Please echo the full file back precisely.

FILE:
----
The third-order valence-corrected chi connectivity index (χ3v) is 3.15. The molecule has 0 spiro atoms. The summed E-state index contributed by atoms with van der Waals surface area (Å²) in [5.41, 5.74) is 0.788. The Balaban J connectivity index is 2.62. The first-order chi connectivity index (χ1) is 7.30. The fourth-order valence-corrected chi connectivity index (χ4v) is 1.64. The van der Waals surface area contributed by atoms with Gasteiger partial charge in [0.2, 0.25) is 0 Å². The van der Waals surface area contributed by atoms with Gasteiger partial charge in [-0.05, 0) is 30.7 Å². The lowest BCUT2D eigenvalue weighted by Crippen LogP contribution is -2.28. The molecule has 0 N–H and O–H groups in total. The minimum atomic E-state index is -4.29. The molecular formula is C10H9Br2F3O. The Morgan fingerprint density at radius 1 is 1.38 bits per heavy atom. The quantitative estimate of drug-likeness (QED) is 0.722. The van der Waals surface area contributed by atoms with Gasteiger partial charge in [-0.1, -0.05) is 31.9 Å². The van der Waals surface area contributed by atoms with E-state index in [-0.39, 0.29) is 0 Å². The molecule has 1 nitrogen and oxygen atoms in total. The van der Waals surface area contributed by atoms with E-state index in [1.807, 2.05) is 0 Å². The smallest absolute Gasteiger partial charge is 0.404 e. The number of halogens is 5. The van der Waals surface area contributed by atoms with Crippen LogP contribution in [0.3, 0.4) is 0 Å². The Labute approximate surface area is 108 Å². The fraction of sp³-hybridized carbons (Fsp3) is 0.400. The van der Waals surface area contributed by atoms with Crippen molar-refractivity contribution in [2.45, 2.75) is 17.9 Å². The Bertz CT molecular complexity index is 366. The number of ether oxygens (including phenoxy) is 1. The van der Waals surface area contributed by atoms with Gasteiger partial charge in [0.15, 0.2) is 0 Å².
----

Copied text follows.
The third-order valence-corrected chi connectivity index (χ3v) is 3.15. The molecule has 0 spiro atoms. The summed E-state index contributed by atoms with van der Waals surface area (Å²) in [5.41, 5.74) is 0.788. The Balaban J connectivity index is 2.62. The first-order chi connectivity index (χ1) is 7.30. The fourth-order valence-corrected chi connectivity index (χ4v) is 1.64. The van der Waals surface area contributed by atoms with Gasteiger partial charge in [0.2, 0.25) is 0 Å². The van der Waals surface area contributed by atoms with Gasteiger partial charge in [-0.05, 0) is 30.7 Å². The lowest BCUT2D eigenvalue weighted by Crippen LogP contribution is -2.28. The molecule has 0 N–H and O–H groups in total. The minimum atomic E-state index is -4.29. The molecular formula is C10H9Br2F3O. The Morgan fingerprint density at radius 1 is 1.38 bits per heavy atom. The quantitative estimate of drug-likeness (QED) is 0.722. The van der Waals surface area contributed by atoms with Gasteiger partial charge in [-0.1, -0.05) is 31.9 Å². The van der Waals surface area contributed by atoms with E-state index in [-0.39, 0.29) is 0 Å². The molecule has 1 nitrogen and oxygen atoms in total. The van der Waals surface area contributed by atoms with E-state index in [1.807, 2.05) is 0 Å². The smallest absolute Gasteiger partial charge is 0.404 e. The number of halogens is 5. The van der Waals surface area contributed by atoms with Crippen LogP contribution in [0.3, 0.4) is 0 Å². The Labute approximate surface area is 108 Å². The fraction of sp³-hybridized carbons (Fsp3) is 0.400. The van der Waals surface area contributed by atoms with Crippen molar-refractivity contribution in [2.45, 2.75) is 17.9 Å². The Bertz CT molecular complexity index is 366. The number of ether oxygens (including phenoxy) is 1. The van der Waals surface area contributed by atoms with Gasteiger partial charge in [0.15, 0.2) is 0 Å².